Move your DMZ to the cloud for effective DDoS mitigation, argue Nostra’s Griffin and Kane
10 February 2016 | 0
When your organisation is forced to mitigate against DDoS threats, like many other organisations you will look to “Hosted DDoS Mitigation Specialists” who offer to “clean” your network traffic in their data centre which consists of larger more powerful servers and huge bandwidth connectivity, and then forward the “clean” traffic to your on-premises infrastructure.
This all sounds very promising and there are a lot of companies who can provide this type of service for you. However, it is not the answer. The trouble is that this type of service also depends heavily upon your own bandwidth and connectivity capabilities. You may be required to increase your own broadband packages, thus increasing your reoccurring monthly expenditure. You may also require a dedicated connection to the data centre and a possible router upgrade to facilitate the solution. Alternatively, you may choose to purchase a set of highly available Tier 1 Firewalls with built in DDoS options to mitigate the risk on premise. As a result, your on-premises infrastructure may see clean traffic. However, your connection to the Internet is still filled with malicious requests that cannot get through your Firewall but still consume your bandwidth. This means that even if you have a Tier 1 firewall solution, internally your connectivity still suffers.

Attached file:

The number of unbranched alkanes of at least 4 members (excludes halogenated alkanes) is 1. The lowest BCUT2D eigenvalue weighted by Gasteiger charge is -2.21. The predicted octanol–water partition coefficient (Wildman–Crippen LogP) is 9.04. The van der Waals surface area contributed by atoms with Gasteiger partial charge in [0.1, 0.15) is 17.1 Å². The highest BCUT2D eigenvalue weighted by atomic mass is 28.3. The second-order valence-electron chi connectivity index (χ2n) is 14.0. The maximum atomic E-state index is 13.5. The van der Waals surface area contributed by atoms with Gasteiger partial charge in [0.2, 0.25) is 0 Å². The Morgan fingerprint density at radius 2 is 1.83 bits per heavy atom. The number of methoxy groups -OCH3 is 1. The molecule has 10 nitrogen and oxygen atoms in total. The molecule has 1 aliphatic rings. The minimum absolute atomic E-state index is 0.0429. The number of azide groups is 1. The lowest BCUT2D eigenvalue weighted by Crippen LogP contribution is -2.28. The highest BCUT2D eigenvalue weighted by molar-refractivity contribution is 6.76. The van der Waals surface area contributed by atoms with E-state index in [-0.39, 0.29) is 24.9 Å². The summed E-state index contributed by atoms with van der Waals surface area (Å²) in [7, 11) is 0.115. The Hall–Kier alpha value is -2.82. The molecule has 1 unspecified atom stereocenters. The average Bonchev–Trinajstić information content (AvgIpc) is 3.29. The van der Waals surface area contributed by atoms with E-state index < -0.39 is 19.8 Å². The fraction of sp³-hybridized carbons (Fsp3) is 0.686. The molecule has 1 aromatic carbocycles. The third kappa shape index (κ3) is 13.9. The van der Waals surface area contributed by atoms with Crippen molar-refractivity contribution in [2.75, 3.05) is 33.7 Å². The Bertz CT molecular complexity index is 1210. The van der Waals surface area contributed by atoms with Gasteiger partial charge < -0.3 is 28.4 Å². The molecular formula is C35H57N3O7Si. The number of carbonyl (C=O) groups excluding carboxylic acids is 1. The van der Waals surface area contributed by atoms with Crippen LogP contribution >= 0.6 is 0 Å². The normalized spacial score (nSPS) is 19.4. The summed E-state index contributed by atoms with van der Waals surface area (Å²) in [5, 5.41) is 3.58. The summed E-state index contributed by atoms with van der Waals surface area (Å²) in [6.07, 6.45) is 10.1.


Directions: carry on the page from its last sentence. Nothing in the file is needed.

Organisations are also looking to content delivery partners in the cloud to handle their site content. Its primarily static content as a minimum but this does present problems for some dynamic content. The trouble with content delivery is the price point is aimed at those who are already serving content to very large bodies of users. The cloud-based protection also brings with it its own issues with compatibility of systems.
Could more bandwidth prevent DDoS? A public facing network connection with large bandwidth capabilities is always going to be able to handle more bad requests. More bandwidth simply means more pressure on your load balancer configurations and physical on premise infrastructure as they now have to stand up against increased illegitimate requests. By opening up the “flood gates” you actually increase the risk of your infrastructure failing and your business going offline.